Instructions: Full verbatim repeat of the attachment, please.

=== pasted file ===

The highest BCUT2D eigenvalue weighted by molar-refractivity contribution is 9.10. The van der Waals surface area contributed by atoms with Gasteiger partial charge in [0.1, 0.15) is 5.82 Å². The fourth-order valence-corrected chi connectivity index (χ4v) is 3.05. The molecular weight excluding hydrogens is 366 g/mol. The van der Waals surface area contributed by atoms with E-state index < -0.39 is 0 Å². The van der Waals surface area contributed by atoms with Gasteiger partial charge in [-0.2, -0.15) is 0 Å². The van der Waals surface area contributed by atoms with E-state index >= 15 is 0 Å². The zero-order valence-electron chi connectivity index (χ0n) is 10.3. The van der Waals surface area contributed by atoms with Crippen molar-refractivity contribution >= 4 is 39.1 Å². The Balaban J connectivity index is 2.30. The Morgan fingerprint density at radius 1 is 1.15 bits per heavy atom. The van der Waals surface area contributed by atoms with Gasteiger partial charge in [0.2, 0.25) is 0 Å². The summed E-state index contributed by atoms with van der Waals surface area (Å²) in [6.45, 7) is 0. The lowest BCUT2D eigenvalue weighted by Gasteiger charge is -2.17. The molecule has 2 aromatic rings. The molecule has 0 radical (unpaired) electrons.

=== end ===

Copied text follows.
The highest BCUT2D eigenvalue weighted by molar-refractivity contribution is 9.10. The van der Waals surface area contributed by atoms with Gasteiger partial charge in [0.1, 0.15) is 5.82 Å². The fourth-order valence-corrected chi connectivity index (χ4v) is 3.05. The molecular weight excluding hydrogens is 366 g/mol. The van der Waals surface area contributed by atoms with E-state index < -0.39 is 0 Å². The van der Waals surface area contributed by atoms with Gasteiger partial charge in [-0.2, -0.15) is 0 Å². The van der Waals surface area contributed by atoms with E-state index >= 15 is 0 Å². The zero-order valence-electron chi connectivity index (χ0n) is 10.3. The van der Waals surface area contributed by atoms with Crippen molar-refractivity contribution >= 4 is 39.1 Å². The Balaban J connectivity index is 2.30. The Morgan fingerprint density at radius 1 is 1.15 bits per heavy atom. The van der Waals surface area contributed by atoms with Gasteiger partial charge in [0.2, 0.25) is 0 Å². The summed E-state index contributed by atoms with van der Waals surface area (Å²) in [6.45, 7) is 0. The lowest BCUT2D eigenvalue weighted by Gasteiger charge is -2.17. The molecule has 2 aromatic rings. The molecule has 0 radical (unpaired) electrons.